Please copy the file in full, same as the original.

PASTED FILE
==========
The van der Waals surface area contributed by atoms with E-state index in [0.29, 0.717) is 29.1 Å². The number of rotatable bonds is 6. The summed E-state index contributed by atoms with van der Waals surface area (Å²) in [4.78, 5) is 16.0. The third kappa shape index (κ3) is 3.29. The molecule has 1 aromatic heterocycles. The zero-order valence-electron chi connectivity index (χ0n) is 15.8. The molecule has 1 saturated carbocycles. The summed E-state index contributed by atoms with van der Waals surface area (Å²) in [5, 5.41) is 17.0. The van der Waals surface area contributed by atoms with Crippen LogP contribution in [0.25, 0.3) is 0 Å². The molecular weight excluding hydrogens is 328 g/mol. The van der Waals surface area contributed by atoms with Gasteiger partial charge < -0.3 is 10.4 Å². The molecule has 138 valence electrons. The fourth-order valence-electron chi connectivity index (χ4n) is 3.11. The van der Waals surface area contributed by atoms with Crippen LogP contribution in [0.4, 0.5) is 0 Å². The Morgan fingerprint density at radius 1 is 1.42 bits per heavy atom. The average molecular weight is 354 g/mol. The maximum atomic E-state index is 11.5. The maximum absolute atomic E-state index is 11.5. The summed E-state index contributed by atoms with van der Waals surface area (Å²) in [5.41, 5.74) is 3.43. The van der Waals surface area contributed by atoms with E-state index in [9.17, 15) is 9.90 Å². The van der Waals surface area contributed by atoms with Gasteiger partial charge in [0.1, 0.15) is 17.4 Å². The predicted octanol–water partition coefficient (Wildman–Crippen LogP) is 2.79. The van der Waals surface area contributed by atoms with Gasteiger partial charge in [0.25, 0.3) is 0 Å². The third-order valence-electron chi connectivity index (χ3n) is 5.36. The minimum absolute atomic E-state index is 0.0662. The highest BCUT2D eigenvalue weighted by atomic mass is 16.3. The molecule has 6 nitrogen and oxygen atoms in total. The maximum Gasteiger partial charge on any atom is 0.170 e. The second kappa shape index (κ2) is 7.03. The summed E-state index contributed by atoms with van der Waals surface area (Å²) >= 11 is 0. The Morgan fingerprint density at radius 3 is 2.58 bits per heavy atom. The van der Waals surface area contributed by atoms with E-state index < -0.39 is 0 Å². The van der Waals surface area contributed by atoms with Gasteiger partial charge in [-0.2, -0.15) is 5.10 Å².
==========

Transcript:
The van der Waals surface area contributed by atoms with E-state index in [0.29, 0.717) is 29.1 Å². The number of rotatable bonds is 6. The summed E-state index contributed by atoms with van der Waals surface area (Å²) in [4.78, 5) is 16.0. The third kappa shape index (κ3) is 3.29. The molecule has 1 aromatic heterocycles. The zero-order valence-electron chi connectivity index (χ0n) is 15.8. The molecule has 1 saturated carbocycles. The summed E-state index contributed by atoms with van der Waals surface area (Å²) in [5, 5.41) is 17.0. The van der Waals surface area contributed by atoms with Crippen LogP contribution in [0.25, 0.3) is 0 Å². The molecular weight excluding hydrogens is 328 g/mol. The van der Waals surface area contributed by atoms with Gasteiger partial charge < -0.3 is 10.4 Å². The molecule has 138 valence electrons. The fourth-order valence-electron chi connectivity index (χ4n) is 3.11. The van der Waals surface area contributed by atoms with Crippen LogP contribution in [0.4, 0.5) is 0 Å². The Morgan fingerprint density at radius 1 is 1.42 bits per heavy atom. The average molecular weight is 354 g/mol. The maximum atomic E-state index is 11.5. The maximum absolute atomic E-state index is 11.5. The summed E-state index contributed by atoms with van der Waals surface area (Å²) in [5.41, 5.74) is 3.43. The van der Waals surface area contributed by atoms with E-state index in [9.17, 15) is 9.90 Å². The van der Waals surface area contributed by atoms with Gasteiger partial charge in [0.1, 0.15) is 17.4 Å². The predicted octanol–water partition coefficient (Wildman–Crippen LogP) is 2.79. The van der Waals surface area contributed by atoms with Gasteiger partial charge in [0.25, 0.3) is 0 Å². The third-order valence-electron chi connectivity index (χ3n) is 5.36. The minimum absolute atomic E-state index is 0.0662. The highest BCUT2D eigenvalue weighted by atomic mass is 16.3. The molecule has 6 nitrogen and oxygen atoms in total. The maximum Gasteiger partial charge on any atom is 0.170 e. The second kappa shape index (κ2) is 7.03. The summed E-state index contributed by atoms with van der Waals surface area (Å²) >= 11 is 0. The Morgan fingerprint density at radius 3 is 2.58 bits per heavy atom. The van der Waals surface area contributed by atoms with E-state index < -0.39 is 0 Å². The van der Waals surface area contributed by atoms with Gasteiger partial charge in [-0.2, -0.15) is 5.10 Å².